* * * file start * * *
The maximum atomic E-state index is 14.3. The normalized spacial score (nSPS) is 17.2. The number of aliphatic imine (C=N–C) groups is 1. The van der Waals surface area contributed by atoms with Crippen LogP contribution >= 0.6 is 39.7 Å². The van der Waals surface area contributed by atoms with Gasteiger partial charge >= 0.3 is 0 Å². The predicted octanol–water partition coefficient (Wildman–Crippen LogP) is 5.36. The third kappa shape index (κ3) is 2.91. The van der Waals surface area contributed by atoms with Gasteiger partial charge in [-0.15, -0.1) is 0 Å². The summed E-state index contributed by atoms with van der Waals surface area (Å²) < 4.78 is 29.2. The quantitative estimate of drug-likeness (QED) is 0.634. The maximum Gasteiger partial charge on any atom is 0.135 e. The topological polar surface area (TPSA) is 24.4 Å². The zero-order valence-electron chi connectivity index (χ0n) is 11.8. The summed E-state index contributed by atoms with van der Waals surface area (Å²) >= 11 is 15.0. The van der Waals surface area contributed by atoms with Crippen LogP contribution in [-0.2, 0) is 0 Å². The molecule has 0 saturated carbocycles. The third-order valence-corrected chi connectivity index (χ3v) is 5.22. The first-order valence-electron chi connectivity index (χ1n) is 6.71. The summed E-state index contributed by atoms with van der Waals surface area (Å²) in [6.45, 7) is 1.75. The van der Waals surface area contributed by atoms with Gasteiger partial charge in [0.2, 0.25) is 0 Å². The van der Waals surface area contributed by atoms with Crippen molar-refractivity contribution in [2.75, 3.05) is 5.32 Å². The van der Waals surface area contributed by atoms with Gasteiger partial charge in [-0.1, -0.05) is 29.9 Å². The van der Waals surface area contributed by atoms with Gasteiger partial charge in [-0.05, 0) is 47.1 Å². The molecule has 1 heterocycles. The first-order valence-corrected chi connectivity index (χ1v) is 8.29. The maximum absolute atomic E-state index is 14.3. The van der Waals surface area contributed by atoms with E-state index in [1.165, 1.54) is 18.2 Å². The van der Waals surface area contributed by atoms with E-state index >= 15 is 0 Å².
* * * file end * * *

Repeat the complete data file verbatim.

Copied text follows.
The maximum atomic E-state index is 14.3. The normalized spacial score (nSPS) is 17.2. The number of aliphatic imine (C=N–C) groups is 1. The van der Waals surface area contributed by atoms with Crippen LogP contribution >= 0.6 is 39.7 Å². The van der Waals surface area contributed by atoms with Gasteiger partial charge >= 0.3 is 0 Å². The predicted octanol–water partition coefficient (Wildman–Crippen LogP) is 5.36. The third kappa shape index (κ3) is 2.91. The van der Waals surface area contributed by atoms with Gasteiger partial charge in [-0.15, -0.1) is 0 Å². The summed E-state index contributed by atoms with van der Waals surface area (Å²) < 4.78 is 29.2. The quantitative estimate of drug-likeness (QED) is 0.634. The maximum Gasteiger partial charge on any atom is 0.135 e. The topological polar surface area (TPSA) is 24.4 Å². The zero-order valence-electron chi connectivity index (χ0n) is 11.8. The summed E-state index contributed by atoms with van der Waals surface area (Å²) >= 11 is 15.0. The van der Waals surface area contributed by atoms with Crippen LogP contribution in [-0.2, 0) is 0 Å². The molecule has 0 saturated carbocycles. The third-order valence-corrected chi connectivity index (χ3v) is 5.22. The first-order valence-electron chi connectivity index (χ1n) is 6.71. The summed E-state index contributed by atoms with van der Waals surface area (Å²) in [6.45, 7) is 1.75. The van der Waals surface area contributed by atoms with Gasteiger partial charge in [0.2, 0.25) is 0 Å². The van der Waals surface area contributed by atoms with Crippen molar-refractivity contribution in [2.75, 3.05) is 5.32 Å². The van der Waals surface area contributed by atoms with Gasteiger partial charge in [-0.1, -0.05) is 29.9 Å². The van der Waals surface area contributed by atoms with Gasteiger partial charge in [-0.05, 0) is 47.1 Å². The molecule has 1 heterocycles. The first-order valence-corrected chi connectivity index (χ1v) is 8.29. The maximum absolute atomic E-state index is 14.3. The van der Waals surface area contributed by atoms with E-state index in [1.165, 1.54) is 18.2 Å². The van der Waals surface area contributed by atoms with E-state index >= 15 is 0 Å².